It wasn’t. It seemed to me the point was to say that the large number of storefronts spurred those large discounts while the games exclusive to Epic didn’t have a discount because it was only sold on one store. Yet Steam had deep discounts even when games were only sold by them, which is why I thought it was a flawed comparison.
Wow, I wasn’t aware they allowed this. I must admit, that’s pretty damn cool.
This is where nearly all arguments against Steam crumble. Shocking that people posting in the thread could be unaware of this…
I disagree that’s meaningful competition. Valve currently allows it because they judge funneling people to the Steam client through other storefronts more valuable than trying to force people to use theirs, but they can just stop doing that whenever they want and strangle all those stores. In the recent past they started adding limitations to how many keys developers can generate and if the value equation changes they’ll get more restrictive as it suits their business interests.
Is this the restriction you’re talking about, or was there another one that I hadn’t heard about?
Because yea… if you’re requesting tens of thousands of keys so you can make a few bucks off card farming bots, I think it’s totally reasonable for Valve to restrict that. Has there been word of Valve doing that for legitimate developers (not saying it hasn’t happened, but this is the only time I’m aware of)?
I’d argue that if they were going to be restrictive, it would have been when they had a bigger marketshare and they could throw their weight around vs when a dozen other storefronts are trying to compete.
And they could also decide to start killing puppies, but I don’t see that as particularly likely either. Valve have been very consistent in being pro-customer and pro-developer for the past decade and a half.
(and before anyone throws out the “but they are greedy with their 70/30 split!”, that is the industry standard used by almost everyone, not Valve’s particular greediness)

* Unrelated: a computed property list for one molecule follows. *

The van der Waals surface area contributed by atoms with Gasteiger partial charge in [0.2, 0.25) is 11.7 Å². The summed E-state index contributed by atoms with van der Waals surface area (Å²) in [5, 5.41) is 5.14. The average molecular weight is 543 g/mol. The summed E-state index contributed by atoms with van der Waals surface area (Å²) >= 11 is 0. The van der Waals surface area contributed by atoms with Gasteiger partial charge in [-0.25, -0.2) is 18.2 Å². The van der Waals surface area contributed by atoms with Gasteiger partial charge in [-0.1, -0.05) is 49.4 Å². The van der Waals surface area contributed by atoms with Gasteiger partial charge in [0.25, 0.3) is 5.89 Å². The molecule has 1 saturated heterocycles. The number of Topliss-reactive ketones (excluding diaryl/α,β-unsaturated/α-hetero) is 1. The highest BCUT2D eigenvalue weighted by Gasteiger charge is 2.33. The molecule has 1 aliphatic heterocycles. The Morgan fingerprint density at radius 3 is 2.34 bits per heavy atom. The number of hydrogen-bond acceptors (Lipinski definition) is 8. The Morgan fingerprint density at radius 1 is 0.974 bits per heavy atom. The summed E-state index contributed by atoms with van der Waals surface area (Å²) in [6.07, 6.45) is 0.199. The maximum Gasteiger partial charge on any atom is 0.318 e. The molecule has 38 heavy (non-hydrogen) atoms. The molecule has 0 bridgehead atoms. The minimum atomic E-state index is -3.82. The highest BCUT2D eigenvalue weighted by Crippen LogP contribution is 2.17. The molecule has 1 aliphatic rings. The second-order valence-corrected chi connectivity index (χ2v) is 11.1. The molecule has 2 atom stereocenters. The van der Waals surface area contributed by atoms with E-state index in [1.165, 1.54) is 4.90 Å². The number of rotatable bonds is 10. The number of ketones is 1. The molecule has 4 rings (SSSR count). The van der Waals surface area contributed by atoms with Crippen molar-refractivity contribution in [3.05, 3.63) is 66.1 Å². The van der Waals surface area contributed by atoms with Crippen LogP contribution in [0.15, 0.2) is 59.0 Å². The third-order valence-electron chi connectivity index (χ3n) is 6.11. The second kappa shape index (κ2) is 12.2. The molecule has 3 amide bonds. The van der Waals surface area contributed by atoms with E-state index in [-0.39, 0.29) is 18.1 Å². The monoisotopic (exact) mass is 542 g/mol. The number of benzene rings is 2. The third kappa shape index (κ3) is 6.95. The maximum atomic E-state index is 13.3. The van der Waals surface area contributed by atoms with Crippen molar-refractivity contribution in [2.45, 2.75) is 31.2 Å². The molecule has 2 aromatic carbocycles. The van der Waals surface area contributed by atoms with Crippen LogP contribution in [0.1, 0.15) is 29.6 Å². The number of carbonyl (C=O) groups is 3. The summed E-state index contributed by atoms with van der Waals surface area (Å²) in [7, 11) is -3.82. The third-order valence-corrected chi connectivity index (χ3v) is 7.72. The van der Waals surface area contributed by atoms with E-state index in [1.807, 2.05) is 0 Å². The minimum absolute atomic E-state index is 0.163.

The restriction of key generation was elaborated upon by LockerK and makes perfect sense.
Surprised you didn’t know about it, since it is such a big part of Steam’s value proposition.
thats not a justification for the rate. it just means a better offer for devs has not been available.
It has been available by smaller players (e.g. humble widget with its 95% split or itch), but indeed I was not justifying it. Just saying Valve should not be singularly blamed for something nearly everyone did the same, particularly when Valve worked for the split more than most (just compare feature set of Steam with anyone else). But, now that some “serious” competition showed up, we’ll see how things shake out.
Yes, its quite shocking its taken us until now, as indie devs to realize that if all you do is re-sell steam keys…then why the hell are we paying you the same as steam? I guess there was some enthusiasm to encourage competition, but frankly none of them seemed to really compete in a meaningful way. You can’t compete with a store by selling keys that are ultimately only redeemed on that same store.
I think a lot will change in 2019
I think this is a very interesting point. All the Steam key resellers have competed on the customer front, but not on the dev front. They’re able to offer better deals than Steam while pocketing the 30% precisely because they have minimal costs. They’re the ones who are potentially getting away with the most money in their pockets, and yet we’re not vilifying them…
At the same time, I wonder how the dynamics are really going to change. The market is what it is – there are near-infinite products that never disappear, and gamers have huge backlogs. Which is to say, small developers have very little actual power. The only pressure to buy comes from the latest products that go viral, and you see the difference in the pricing strategies between the products that went viral and those that didn’t. These are the market’s fundamentals, and a huge influx of money can only change that temporarily.
Aside from exclusives, is Epic going to be able to compete price-wise with Steam and its resellers (the ones really making bank), while keeping their tiny cut? Or are they just going to keep throwing their Fortnite money into it and take the hit while hoping the party never ends?Alternatively, is a true shifting of profit-sharing going to happen between devs and stores due to store competition? That seems unlikely to me simply because the number of games entering the market far exceeds the number of new stores. If anything, the stores have the power to demand even more of a cut, whether it’s fair or not.
I think (and tim sweeney has confirmed by tweet) thats the actual costs of running a store amount to about 7% (and maybe lower), so its very profitable even at 12%, even if it does not take big market share.
Regarding devs having no leverage, I think its easy to lump all devs, or even all indie devs, in as having the same market power, but this is far from true. I suspect that if rimworld 2, prison architect 2, and whatever jon blow does next wanted to haggle for an exclusive, whether permanent or timed, i’m sure they can negotiate large guarantees or decent rates in this new market, whereas generic my-first-unity-project puzzle platform pixel art game #923 clearly has absolutely fuck-all leverage.
Or put another way, the top indie games don’t sell 10x the average indie game, but maybe 1,000x (or 10,000x), and have correspondingly more pull.